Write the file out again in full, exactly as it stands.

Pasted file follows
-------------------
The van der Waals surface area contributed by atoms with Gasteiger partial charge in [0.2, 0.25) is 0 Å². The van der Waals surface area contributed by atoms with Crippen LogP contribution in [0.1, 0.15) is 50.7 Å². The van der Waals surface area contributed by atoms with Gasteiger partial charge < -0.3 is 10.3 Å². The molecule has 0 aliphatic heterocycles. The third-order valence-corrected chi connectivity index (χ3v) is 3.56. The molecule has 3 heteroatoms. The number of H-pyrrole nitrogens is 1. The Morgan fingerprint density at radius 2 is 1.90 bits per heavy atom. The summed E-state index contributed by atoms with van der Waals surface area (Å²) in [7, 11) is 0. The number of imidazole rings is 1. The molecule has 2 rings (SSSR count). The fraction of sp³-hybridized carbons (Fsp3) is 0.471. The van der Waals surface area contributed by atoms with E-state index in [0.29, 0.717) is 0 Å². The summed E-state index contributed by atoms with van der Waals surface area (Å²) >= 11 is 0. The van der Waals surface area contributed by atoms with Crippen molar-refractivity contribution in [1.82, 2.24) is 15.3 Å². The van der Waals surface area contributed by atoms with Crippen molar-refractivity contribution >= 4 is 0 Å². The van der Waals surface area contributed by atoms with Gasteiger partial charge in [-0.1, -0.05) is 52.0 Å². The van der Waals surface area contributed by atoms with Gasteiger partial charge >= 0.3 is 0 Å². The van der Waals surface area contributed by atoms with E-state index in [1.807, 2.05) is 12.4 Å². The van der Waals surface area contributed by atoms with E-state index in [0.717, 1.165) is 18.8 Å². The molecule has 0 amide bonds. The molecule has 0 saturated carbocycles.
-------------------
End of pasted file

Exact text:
The van der Waals surface area contributed by atoms with Gasteiger partial charge in [0.2, 0.25) is 0 Å². The van der Waals surface area contributed by atoms with Crippen LogP contribution in [0.1, 0.15) is 50.7 Å². The van der Waals surface area contributed by atoms with Gasteiger partial charge < -0.3 is 10.3 Å². The molecule has 0 aliphatic heterocycles. The third-order valence-corrected chi connectivity index (χ3v) is 3.56. The molecule has 3 heteroatoms. The number of H-pyrrole nitrogens is 1. The Morgan fingerprint density at radius 2 is 1.90 bits per heavy atom. The summed E-state index contributed by atoms with van der Waals surface area (Å²) in [7, 11) is 0. The number of imidazole rings is 1. The molecule has 2 rings (SSSR count). The fraction of sp³-hybridized carbons (Fsp3) is 0.471. The van der Waals surface area contributed by atoms with E-state index in [0.29, 0.717) is 0 Å². The summed E-state index contributed by atoms with van der Waals surface area (Å²) >= 11 is 0. The van der Waals surface area contributed by atoms with Crippen molar-refractivity contribution in [1.82, 2.24) is 15.3 Å². The van der Waals surface area contributed by atoms with Crippen molar-refractivity contribution >= 4 is 0 Å². The van der Waals surface area contributed by atoms with Gasteiger partial charge in [-0.1, -0.05) is 52.0 Å². The van der Waals surface area contributed by atoms with Gasteiger partial charge >= 0.3 is 0 Å². The van der Waals surface area contributed by atoms with E-state index in [1.807, 2.05) is 12.4 Å². The van der Waals surface area contributed by atoms with E-state index in [0.717, 1.165) is 18.8 Å². The molecule has 0 amide bonds. The molecule has 0 saturated carbocycles.